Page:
Dr. Erich Bachem 1906 to 1960
German sailplane designer, co-
He was a noted sailplane designer, who became the Technical Director at the Fieseler
aircraft company, where in 1935 he was co-
Bachem founded Bachem Werke GmbH on 10th February 1942. The company initially constructed
spare parts for piston engine aircraft. In response to the devastating Allied bombing
campaign, in August 1944 he submitted a totally revised concept for a simple, wooden,
expendable, manned rocket interceptor to attack bomber formations. In September he
received a contract for 15 experimental Natter BA 349 B-
After the war, Bachem settled in Bad Waldsee. His neighbour was Erwin Hymer, who
was designing a new caravan for the post-
When production began in 1958, Bachem was put in charge of the marketing network, dubbed ERIBA (ERIch BAchem). Bachem passed away in 1960, just as Hymer Eriba was gaining the success it would carry into the next century.
Bachem Ba 349 B-
Dr. Erich Bachem's Ba 349 Natter (Viper) was the world's first, manned, vertical-
During spring 1944, the Allied bombing offensive began taking a serious toll on the
German war machine. None of the conventional methods employed by the Luftwaffe to
intercept the bombers seemed to work so the service began to explore unconventional
means. The RLM Technical Office issued requirements for an inexpensive fighter made
They chose a more conventional offering from Heinkel but Bachem refused to give up.
He sought the support of Reichsführer Heinrich Himmler, head of the SS (Nazi Party
security forces). Himmler liked Bachem's proposal and signed an order to build 150
Natters using SS funds. It was now possible that the SS might develop an aircraft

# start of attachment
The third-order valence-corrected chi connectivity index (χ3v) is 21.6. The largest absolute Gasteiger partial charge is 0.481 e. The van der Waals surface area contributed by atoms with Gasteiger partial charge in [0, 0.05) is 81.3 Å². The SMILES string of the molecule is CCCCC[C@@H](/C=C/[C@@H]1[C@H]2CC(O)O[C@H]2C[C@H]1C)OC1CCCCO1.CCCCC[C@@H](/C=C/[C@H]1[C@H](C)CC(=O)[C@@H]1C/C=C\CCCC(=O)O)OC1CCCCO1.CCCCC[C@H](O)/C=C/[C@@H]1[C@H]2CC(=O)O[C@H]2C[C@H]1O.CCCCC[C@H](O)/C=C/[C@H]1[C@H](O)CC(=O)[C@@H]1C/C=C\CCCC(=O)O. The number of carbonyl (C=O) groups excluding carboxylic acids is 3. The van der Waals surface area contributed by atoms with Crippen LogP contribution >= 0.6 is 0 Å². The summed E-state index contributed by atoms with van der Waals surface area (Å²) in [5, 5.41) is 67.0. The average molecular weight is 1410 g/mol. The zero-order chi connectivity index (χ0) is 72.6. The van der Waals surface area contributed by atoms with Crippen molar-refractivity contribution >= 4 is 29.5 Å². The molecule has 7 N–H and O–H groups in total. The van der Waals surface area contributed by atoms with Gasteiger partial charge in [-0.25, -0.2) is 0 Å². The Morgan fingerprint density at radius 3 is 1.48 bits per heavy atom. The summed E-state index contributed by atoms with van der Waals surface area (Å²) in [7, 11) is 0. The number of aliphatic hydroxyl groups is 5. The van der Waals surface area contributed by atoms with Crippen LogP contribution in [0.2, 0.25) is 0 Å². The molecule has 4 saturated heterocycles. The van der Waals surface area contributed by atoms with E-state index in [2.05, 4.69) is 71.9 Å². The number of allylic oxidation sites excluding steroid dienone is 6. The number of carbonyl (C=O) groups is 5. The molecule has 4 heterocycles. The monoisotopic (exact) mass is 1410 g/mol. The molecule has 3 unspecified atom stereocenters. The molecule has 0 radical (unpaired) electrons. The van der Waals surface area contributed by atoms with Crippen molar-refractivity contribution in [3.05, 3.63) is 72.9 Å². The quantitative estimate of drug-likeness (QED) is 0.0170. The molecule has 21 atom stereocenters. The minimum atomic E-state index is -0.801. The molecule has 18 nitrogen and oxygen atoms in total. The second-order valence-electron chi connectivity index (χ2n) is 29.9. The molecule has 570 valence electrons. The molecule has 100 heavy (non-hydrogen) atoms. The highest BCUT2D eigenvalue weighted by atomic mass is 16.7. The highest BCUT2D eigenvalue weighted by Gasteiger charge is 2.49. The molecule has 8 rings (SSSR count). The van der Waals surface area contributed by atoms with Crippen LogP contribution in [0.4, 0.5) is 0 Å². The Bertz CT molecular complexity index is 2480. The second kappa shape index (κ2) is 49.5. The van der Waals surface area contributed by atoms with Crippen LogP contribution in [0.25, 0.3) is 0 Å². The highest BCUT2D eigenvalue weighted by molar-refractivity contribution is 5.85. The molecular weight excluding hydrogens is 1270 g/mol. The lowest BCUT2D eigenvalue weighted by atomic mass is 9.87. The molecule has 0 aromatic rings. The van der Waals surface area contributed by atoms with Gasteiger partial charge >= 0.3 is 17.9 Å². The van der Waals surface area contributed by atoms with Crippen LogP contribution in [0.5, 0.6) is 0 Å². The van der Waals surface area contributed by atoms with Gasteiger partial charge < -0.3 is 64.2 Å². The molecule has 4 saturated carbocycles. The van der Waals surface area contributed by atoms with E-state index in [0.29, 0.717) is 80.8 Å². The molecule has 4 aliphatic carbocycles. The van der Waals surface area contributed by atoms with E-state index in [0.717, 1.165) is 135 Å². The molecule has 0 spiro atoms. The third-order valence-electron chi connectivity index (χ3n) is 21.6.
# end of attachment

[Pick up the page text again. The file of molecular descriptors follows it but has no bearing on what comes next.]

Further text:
beyond the RLM's control so they placed their own order for 50 Natters and announced
the official designation, Bachem Ba 349.
Bachem's design was simple and easy to build. Semi-
Aerodynamic control was augmented by guide vanes connected to the four control surfaces.
Bachem positioned each vane within the exhaust plume of the main engine, a Walter
Bachem got the extra thrust from four Schmidding 109-
The resulting 1.6 to 1 thrust-
A Heinkel He 111 bomber carried one to 18,000 ft and released it. The pilot found the aircraft easy to control. At 1000 m (3,200 ft), he fired the explosive bolts and the escape sequence worked as designed.
A powered vertical launch failed on December 18 because of faulty ground equipment design. On December 22, the aircraft made its first successful launch with the solid fuel boosters only because the Walter motor was not ready.
Ten more successful launches followed during the next several months. Early in 1945, the Walter engine arrived and the Natter launched successfully with a complete propulsion system on February 25, 1945, carrying a dummy pilot. The launch proved that the complete flight profile was workable. All went according to plan, including recovery of the pilot dummy and Walter rocket motor.
Now a man had to fly and the first test came on February 28. Oberleutnant Lothar Siebert climbed into a Ba 349A, strapped in, and rocketed off the launch tower. At about 500 m (1600 ft), the Natter shed its canopy and headrest and the aircraft veered off and flew into the ground, killing Siebert.
No cause was determined but the ground crew may have failed to lock the canopy and it could have struck the pilot. Despite the tragedy, more pilots volunteered to fly and the Bachem team launched three flights in March.
With the end near, the Germans erected a battery of ten Natters at Kircheim near
Stuttgart. Pilots stood alert day after day but no U. S. bombers flew into range.
The U. S. Seventh Army overran the site but not before the Germans blew up all ten
Natters and their launchers.
It is interesting to speculate about the Natter's potential effectiveness. Realistic flight training was next to impossible using an aircraft that destroyed itself after every flight. However, given the short duration of a typical interception (about 5-
Once the German's erected a Natter site, U. S. Army Air Forces strike planners could
easily route the bombers out of harm's way. Accuracy of the unguided rocket salvo
is also questionable and it was a one-
Only two Bachem Natters are known to exist. The Deutsches Museum, Munich, Germany, displays a Ba 349A restored in the colors and markings of one of the unmanned test aircraft. The NASM has the other Natter. U. S. forces captured this artifact at war's end and shipped it to Freeman Field, Indiana, for analysis. The captured equipment number T2-